Direct elimination bouts are usually fenced to fifteen touches or nine minutes, whichever is reached first. The nine minutes is divided into three, three minute periods with one minute of rest between each period. An additional one minute period is added in the case of a tie. Once a fencer becomes forty years old, they qualify to fence in the Veterans division. Veterans bouts are fenced to ten points or six minutes but the remainder of the format is the same.

In USA Fencing national North America Cup (NAC) competitions, medals are awarded through eighth place but most local tournaments recognize first through third places.

Fencing is a team sport?

Up to this point, this discussion has covered fencing events for individual fencers but there is another side to fencing competition which is team fencing. A fencing team is made up of three fencers, and can include an alternate who is available in case one of the other three fencers is injured.

In team events, the competition proceeds directly to the direct elimination bracketing with no pools to determine seeding. These events can also include repêchage in their formats.

When two teams face off, each fencer from each team will fence each fencer from the opposing team for one three minute bout, netting a total of nine bouts. The first team to reach forty-five touches or the team that is ahead at the end of the twenty-seven minute total for all of the bouts is the winner.

Bout scoring in team events is somewhat complicated to explain but isn't too difficult to understand once you've had it run past you a couple of times.

  • The team score is cumulative so the touches for each bout add to the existing score for the team.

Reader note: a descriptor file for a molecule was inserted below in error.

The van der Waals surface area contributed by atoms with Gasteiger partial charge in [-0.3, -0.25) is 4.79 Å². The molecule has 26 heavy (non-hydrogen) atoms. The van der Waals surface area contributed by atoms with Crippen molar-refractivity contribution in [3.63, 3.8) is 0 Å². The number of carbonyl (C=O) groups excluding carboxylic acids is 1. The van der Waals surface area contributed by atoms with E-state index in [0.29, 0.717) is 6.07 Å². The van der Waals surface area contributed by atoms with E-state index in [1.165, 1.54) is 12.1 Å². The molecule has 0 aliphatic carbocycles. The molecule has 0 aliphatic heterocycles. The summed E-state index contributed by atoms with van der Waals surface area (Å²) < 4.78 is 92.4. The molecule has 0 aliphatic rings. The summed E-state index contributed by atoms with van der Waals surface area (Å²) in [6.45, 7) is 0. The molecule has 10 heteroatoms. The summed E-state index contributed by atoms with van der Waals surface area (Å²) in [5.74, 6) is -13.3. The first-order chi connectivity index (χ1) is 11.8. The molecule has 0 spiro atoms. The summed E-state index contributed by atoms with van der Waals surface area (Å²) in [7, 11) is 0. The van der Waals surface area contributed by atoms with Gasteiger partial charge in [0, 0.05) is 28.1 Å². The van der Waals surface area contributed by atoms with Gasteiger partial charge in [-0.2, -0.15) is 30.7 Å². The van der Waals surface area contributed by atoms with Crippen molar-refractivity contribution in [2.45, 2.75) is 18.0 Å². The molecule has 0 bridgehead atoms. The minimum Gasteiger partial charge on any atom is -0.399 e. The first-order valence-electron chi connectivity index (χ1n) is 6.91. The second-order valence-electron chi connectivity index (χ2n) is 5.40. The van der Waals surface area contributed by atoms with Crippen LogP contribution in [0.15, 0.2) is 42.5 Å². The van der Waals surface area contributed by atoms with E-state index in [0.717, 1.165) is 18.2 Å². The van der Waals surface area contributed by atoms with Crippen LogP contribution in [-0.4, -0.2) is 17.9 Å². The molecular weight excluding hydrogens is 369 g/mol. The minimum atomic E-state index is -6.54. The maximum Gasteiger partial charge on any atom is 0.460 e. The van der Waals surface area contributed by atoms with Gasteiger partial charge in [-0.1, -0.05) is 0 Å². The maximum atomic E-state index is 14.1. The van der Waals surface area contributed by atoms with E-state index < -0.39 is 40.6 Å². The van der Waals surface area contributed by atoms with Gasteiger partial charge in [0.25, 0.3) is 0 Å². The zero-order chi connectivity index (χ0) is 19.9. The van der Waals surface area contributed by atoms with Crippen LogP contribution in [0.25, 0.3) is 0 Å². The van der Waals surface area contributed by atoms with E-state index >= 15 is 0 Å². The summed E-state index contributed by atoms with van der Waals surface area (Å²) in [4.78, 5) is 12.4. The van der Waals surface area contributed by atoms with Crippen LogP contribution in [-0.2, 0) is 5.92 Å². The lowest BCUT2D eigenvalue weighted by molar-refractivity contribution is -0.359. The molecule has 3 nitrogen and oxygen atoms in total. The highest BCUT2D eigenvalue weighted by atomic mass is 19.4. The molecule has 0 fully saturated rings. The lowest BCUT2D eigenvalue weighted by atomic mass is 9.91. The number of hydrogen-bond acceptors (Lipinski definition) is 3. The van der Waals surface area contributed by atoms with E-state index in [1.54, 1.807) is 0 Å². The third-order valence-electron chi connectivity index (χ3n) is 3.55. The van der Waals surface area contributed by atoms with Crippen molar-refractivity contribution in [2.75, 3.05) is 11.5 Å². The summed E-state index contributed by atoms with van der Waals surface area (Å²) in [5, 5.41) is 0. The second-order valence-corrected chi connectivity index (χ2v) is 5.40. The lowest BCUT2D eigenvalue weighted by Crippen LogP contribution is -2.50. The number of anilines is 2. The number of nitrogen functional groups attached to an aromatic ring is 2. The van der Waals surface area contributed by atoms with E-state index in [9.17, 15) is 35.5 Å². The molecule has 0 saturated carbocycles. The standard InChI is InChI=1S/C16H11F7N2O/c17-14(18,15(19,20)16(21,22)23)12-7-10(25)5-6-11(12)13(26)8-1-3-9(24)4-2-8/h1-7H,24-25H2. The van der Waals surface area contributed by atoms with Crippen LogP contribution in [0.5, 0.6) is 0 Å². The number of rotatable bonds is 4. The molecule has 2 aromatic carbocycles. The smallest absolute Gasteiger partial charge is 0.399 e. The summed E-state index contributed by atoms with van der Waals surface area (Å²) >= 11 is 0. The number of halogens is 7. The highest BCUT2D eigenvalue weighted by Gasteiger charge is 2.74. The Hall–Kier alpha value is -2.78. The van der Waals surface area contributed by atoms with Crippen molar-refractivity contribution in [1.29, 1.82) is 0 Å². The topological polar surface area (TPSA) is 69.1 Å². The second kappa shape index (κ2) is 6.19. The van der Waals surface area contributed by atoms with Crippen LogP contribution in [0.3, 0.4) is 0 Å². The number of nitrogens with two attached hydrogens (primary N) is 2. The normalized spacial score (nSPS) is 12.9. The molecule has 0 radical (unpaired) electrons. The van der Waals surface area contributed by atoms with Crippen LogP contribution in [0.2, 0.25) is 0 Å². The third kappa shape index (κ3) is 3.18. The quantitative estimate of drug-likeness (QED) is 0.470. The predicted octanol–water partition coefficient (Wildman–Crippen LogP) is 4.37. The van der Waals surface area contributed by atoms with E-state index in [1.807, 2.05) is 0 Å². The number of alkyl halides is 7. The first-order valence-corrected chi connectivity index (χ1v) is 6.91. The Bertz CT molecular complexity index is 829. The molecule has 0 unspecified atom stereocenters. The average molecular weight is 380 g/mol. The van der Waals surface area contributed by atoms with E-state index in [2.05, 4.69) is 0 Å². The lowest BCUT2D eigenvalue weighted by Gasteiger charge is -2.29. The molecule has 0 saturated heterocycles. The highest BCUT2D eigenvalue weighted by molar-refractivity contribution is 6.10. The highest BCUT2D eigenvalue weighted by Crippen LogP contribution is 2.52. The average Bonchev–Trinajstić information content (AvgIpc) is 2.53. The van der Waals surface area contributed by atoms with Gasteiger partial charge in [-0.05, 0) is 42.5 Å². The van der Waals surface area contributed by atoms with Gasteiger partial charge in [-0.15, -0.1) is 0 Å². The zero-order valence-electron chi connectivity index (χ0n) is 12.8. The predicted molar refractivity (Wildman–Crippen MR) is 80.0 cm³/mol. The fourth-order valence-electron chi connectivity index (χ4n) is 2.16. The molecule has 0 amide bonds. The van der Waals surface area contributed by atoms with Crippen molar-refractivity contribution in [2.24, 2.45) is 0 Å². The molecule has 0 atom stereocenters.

• Each bout is fenced to the next multiple of five touches greater than the last bout so, the first bout would be to five touches, the second to ten, third to fifteen, fourth to twenty and etc... up to forty-five for the ninth bout. The number of touches scored in a bout can be greater than five if a team was behind going into the bout. For example, if at the beginning of the fourth bout, team A has fifteen touches and team B has seven touches, the fencer from team B could score as many as thirteen touches to reach the twenty touch total for the fourth bout if they can keep the team A fencer from scoring five touches first.
  • Each bout has a three minute time limit which, when expired, will halt the bout except in the case of a tie in the final bout in which case, a tie breaker period will be fenced.

Where do you play fencing?

In fencing, the field of play is called a piste or strip. The piste is 14 meters long by one and one half to two meters wide. The parts of a piste are labeled below.

Fencing Strip

A.) Center line.

B.) On-guard (en garde) lines.

C.) Beginning of 2 meter warning area.

D.) Last 2 meters of the piste.

E.) End of piste (rear limit)

At the beginning of each period in a bout and after each time a point is scored, each fencer begins the next action at their en garde line. The last two meters at each end of the piste are marked as a warning. If a fencer moves to a point where both feet are completely beyond their end line, their opponent is awarded a point. If either of the fencers steps off of the edge of the piste, action is halted and the fencer who stepped out of bounds loses one meter of distance toward their end of the piste.


How does fencing incorporate chivalry?

The sport/art of fencing grew out of old European knightly traditions. As such, many protocols involving chivalrous behavior remain deeply rooted in the sport. For example, the modern rules require chivalrous (sportsman like) conduct in the form of salutes at the beginning of each period in a bout as well as a salute and the shaking of the opponent's hand with one's un-gloved hand at the end of each bout. Tantrums and foul language are not tolerated and will result in either a penalty or disqualification depending upon the severity of the infraction.


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Page Last updated:  8/24/2014